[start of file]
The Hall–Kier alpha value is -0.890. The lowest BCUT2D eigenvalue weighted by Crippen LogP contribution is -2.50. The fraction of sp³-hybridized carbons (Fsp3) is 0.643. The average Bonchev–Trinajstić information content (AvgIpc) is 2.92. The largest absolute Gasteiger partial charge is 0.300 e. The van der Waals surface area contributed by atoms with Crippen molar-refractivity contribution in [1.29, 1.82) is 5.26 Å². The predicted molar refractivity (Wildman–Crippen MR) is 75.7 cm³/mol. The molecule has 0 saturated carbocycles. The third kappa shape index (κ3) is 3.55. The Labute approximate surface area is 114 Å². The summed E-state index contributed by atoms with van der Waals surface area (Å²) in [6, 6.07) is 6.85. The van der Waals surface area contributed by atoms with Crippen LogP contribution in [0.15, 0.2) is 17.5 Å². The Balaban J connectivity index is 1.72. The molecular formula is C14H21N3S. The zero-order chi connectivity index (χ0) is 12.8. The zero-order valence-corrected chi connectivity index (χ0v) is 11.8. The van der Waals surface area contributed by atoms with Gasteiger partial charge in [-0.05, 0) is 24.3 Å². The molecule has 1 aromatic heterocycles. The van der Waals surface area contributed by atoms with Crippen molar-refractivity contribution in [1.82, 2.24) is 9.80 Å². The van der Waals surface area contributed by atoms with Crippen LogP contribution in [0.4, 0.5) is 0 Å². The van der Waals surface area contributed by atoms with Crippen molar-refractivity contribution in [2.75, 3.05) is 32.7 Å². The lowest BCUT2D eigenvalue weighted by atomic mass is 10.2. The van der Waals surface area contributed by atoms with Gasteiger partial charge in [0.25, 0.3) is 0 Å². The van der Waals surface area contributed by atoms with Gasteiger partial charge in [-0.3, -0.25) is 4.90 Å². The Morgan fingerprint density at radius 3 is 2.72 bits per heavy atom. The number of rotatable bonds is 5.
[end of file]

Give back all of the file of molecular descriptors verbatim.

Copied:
The Hall–Kier alpha value is -0.890. The lowest BCUT2D eigenvalue weighted by Crippen LogP contribution is -2.50. The fraction of sp³-hybridized carbons (Fsp3) is 0.643. The average Bonchev–Trinajstić information content (AvgIpc) is 2.92. The largest absolute Gasteiger partial charge is 0.300 e. The van der Waals surface area contributed by atoms with Crippen molar-refractivity contribution in [1.29, 1.82) is 5.26 Å². The predicted molar refractivity (Wildman–Crippen MR) is 75.7 cm³/mol. The molecule has 0 saturated carbocycles. The third kappa shape index (κ3) is 3.55. The Labute approximate surface area is 114 Å². The summed E-state index contributed by atoms with van der Waals surface area (Å²) in [6, 6.07) is 6.85. The van der Waals surface area contributed by atoms with Crippen LogP contribution in [0.15, 0.2) is 17.5 Å². The Balaban J connectivity index is 1.72. The molecular formula is C14H21N3S. The zero-order chi connectivity index (χ0) is 12.8. The zero-order valence-corrected chi connectivity index (χ0v) is 11.8. The van der Waals surface area contributed by atoms with Gasteiger partial charge in [-0.05, 0) is 24.3 Å². The molecule has 1 aromatic heterocycles. The van der Waals surface area contributed by atoms with Crippen molar-refractivity contribution in [1.82, 2.24) is 9.80 Å². The van der Waals surface area contributed by atoms with Crippen LogP contribution in [0.4, 0.5) is 0 Å². The van der Waals surface area contributed by atoms with Crippen molar-refractivity contribution in [2.75, 3.05) is 32.7 Å². The lowest BCUT2D eigenvalue weighted by atomic mass is 10.2. The van der Waals surface area contributed by atoms with Gasteiger partial charge in [0.25, 0.3) is 0 Å². The van der Waals surface area contributed by atoms with Gasteiger partial charge in [-0.3, -0.25) is 4.90 Å². The Morgan fingerprint density at radius 3 is 2.72 bits per heavy atom. The number of rotatable bonds is 5.